by rantywoman

In preparation for reading The Horror of Love: Nancy Mitford and Gaston Palewski in Paris and London, I did a little research:


But why do the knives have to come out when it comes to the subject of maternity? Nancy’s “Waspishness” is attributed to her thwarting – she suffered miscarriages and a fertility-ending operation in her late thirties, at which time she divorced, moved to Paris, and became a fabulous success as a writer, fashionista and socialite. Debo dismisses this: “She didn’t have a real husband and children, just the writing, an empty sort of reward.”

Likewise, the married and childless-by-choice Woman, (Pam), took in two of Diana’s sons when their mother was in the lock-up. What thanks does she get? Honks attributes a completely unrelated perceived insensitivity (Pam “had no idea how ghastly prison really was, the lav, etc.”) to her lack of children. Diana sued Her Majesty’s Government for lack of heat, and with proceeds bought a mink coat to wear in jail.

Nancy comes in for the worst scalding. While I noted the novelist’s enthusiastic interest in her sisters’ offspring — full of praise, never jealous, sad or lamenting her own fate – the mothers cannot refrain from attributing her character flaws to barrenness. If she was difficult, my guess it was not due to Terminal Childlessness, but Oldest Girl Syndrome.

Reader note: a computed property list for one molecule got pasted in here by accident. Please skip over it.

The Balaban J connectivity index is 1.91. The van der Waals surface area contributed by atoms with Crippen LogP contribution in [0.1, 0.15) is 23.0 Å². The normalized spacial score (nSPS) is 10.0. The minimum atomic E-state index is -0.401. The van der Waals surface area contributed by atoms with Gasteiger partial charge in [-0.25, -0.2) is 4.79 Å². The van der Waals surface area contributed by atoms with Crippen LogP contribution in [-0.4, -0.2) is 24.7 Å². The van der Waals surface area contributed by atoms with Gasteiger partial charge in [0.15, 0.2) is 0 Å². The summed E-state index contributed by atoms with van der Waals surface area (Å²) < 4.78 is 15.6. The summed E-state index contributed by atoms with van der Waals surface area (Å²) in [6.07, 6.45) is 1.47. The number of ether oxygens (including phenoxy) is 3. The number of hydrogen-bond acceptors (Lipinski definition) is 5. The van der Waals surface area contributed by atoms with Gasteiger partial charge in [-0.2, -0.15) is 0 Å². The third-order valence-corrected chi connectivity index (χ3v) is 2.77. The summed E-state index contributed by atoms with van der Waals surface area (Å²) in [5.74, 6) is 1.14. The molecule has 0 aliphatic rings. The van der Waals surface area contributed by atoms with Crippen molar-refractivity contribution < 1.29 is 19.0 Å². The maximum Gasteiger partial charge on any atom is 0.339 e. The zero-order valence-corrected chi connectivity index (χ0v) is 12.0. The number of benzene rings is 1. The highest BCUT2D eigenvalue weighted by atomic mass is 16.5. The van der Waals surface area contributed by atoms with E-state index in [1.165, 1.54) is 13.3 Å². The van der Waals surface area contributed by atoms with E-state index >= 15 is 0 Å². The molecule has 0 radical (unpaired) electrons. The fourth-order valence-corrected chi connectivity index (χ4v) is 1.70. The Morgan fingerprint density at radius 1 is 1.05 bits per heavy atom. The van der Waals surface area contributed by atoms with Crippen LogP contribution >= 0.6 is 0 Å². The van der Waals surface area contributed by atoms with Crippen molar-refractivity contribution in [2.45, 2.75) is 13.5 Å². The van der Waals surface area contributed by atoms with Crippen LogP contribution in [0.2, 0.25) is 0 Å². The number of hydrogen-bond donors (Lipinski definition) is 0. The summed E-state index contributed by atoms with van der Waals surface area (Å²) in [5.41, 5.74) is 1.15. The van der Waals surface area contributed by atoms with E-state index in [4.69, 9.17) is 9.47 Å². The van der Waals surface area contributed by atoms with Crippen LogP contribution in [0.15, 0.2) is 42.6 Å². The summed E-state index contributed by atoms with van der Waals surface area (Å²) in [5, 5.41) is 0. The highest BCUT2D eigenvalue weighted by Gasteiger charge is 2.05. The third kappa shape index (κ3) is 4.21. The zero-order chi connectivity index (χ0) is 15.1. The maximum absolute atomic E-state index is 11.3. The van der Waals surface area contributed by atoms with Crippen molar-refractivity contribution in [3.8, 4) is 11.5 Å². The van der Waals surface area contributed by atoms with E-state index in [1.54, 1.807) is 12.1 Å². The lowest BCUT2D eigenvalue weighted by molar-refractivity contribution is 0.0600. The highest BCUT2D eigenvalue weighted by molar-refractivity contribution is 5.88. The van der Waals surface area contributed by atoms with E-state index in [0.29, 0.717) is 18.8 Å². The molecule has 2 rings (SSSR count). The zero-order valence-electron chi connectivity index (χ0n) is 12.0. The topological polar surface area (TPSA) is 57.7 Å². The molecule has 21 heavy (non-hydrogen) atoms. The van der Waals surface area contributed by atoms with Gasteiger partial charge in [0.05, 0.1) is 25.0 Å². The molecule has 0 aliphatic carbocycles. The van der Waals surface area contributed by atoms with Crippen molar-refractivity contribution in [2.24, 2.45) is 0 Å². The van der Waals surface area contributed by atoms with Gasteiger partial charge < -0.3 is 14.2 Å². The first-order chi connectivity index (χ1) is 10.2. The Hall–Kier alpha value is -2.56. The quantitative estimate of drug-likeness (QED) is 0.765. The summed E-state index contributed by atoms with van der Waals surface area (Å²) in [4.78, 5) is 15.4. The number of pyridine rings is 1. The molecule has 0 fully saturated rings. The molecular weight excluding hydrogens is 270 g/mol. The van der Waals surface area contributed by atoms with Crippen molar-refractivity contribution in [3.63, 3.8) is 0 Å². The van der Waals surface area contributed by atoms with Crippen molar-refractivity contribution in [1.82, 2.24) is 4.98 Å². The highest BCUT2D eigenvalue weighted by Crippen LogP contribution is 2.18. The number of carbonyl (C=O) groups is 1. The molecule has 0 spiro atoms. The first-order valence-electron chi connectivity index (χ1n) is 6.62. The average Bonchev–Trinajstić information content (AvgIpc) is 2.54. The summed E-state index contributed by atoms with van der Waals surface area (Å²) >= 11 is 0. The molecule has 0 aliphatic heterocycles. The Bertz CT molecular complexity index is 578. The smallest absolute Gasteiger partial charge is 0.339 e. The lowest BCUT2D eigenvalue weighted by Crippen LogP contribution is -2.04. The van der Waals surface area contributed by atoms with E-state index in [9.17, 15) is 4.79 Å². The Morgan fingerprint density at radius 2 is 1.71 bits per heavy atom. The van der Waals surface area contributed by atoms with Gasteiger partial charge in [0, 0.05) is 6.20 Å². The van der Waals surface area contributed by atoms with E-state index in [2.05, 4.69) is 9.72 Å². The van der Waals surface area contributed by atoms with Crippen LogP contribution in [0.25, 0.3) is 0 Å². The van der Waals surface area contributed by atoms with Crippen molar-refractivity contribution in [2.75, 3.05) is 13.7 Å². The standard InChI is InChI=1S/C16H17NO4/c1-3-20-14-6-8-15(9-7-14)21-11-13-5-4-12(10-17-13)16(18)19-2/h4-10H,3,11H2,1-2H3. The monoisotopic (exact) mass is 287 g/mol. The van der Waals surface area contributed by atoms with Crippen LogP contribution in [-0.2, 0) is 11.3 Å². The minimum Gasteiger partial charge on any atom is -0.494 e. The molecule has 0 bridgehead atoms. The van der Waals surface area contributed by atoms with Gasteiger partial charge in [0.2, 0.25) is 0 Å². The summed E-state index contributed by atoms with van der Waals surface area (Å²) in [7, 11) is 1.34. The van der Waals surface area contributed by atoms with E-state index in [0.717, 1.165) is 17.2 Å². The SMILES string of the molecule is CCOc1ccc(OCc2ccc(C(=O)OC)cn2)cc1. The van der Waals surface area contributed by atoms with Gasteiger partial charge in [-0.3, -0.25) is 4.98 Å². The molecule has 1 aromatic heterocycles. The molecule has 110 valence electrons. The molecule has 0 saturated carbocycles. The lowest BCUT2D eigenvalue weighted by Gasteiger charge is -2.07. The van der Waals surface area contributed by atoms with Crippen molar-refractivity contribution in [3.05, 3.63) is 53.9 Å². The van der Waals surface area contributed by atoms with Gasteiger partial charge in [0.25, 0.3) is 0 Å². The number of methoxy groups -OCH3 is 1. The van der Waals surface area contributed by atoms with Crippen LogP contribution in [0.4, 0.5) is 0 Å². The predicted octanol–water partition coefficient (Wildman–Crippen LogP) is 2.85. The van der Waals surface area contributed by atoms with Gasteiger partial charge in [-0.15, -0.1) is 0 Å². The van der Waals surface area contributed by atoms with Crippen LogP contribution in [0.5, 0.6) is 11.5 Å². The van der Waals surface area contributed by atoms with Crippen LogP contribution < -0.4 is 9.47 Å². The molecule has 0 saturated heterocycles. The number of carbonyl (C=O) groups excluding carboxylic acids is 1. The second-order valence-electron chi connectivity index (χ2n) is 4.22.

In the last batch of letters, Debo and Honks buck each other up, saying that they have their children, grandchildren and “greats” as comforts in old age. No doubt these offspring meant a great deal to the sisters at the end of their lives — they don’t get much mention earlier.

But Nancy left behind something to benefit the rest of the world — satire that transcends poisonous politics and laughs at her own snobbishness. Something, I’d venture, that continues to comfort quite a few other people in their old age. ~~~



‘If one can’t be happy one must be amused don’t you agree? ‘ Nancy wrote to a friend.  It could stand as the motto for her life.  She hid her deepest feelings behind a sparkling flow of jokes and witty turns of phrase, and was the star of any gathering.

Childless and unfulfilled in love she may have been, but Nancy found huge success as a writer. Her fifth novel, The Pursuit of Love (1945), was a phenomenal best seller and made her financially independent for the first time.